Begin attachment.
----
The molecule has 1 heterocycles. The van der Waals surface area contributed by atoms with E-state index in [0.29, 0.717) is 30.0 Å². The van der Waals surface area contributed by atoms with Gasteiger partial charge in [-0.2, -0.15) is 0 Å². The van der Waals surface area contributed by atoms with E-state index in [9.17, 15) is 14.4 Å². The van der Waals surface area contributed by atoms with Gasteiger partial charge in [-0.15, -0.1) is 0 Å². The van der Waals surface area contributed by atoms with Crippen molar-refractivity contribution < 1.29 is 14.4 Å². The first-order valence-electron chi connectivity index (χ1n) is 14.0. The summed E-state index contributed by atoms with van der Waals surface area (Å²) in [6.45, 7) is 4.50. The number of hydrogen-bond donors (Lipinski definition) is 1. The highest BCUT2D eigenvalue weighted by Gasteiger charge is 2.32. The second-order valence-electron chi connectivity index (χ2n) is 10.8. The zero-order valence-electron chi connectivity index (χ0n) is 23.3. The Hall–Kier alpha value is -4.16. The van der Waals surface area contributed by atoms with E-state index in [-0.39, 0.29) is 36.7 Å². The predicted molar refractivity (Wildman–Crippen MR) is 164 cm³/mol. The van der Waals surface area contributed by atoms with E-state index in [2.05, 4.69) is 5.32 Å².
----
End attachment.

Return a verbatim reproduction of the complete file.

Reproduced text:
The molecule has 1 heterocycles. The van der Waals surface area contributed by atoms with E-state index in [0.29, 0.717) is 30.0 Å². The van der Waals surface area contributed by atoms with Gasteiger partial charge in [-0.2, -0.15) is 0 Å². The van der Waals surface area contributed by atoms with E-state index in [9.17, 15) is 14.4 Å². The van der Waals surface area contributed by atoms with Gasteiger partial charge in [-0.15, -0.1) is 0 Å². The van der Waals surface area contributed by atoms with Crippen molar-refractivity contribution < 1.29 is 14.4 Å². The first-order valence-electron chi connectivity index (χ1n) is 14.0. The summed E-state index contributed by atoms with van der Waals surface area (Å²) in [6.45, 7) is 4.50. The number of hydrogen-bond donors (Lipinski definition) is 1. The highest BCUT2D eigenvalue weighted by Gasteiger charge is 2.32. The second-order valence-electron chi connectivity index (χ2n) is 10.8. The zero-order valence-electron chi connectivity index (χ0n) is 23.3. The Hall–Kier alpha value is -4.16. The van der Waals surface area contributed by atoms with E-state index in [-0.39, 0.29) is 36.7 Å². The predicted molar refractivity (Wildman–Crippen MR) is 164 cm³/mol. The van der Waals surface area contributed by atoms with E-state index in [2.05, 4.69) is 5.32 Å².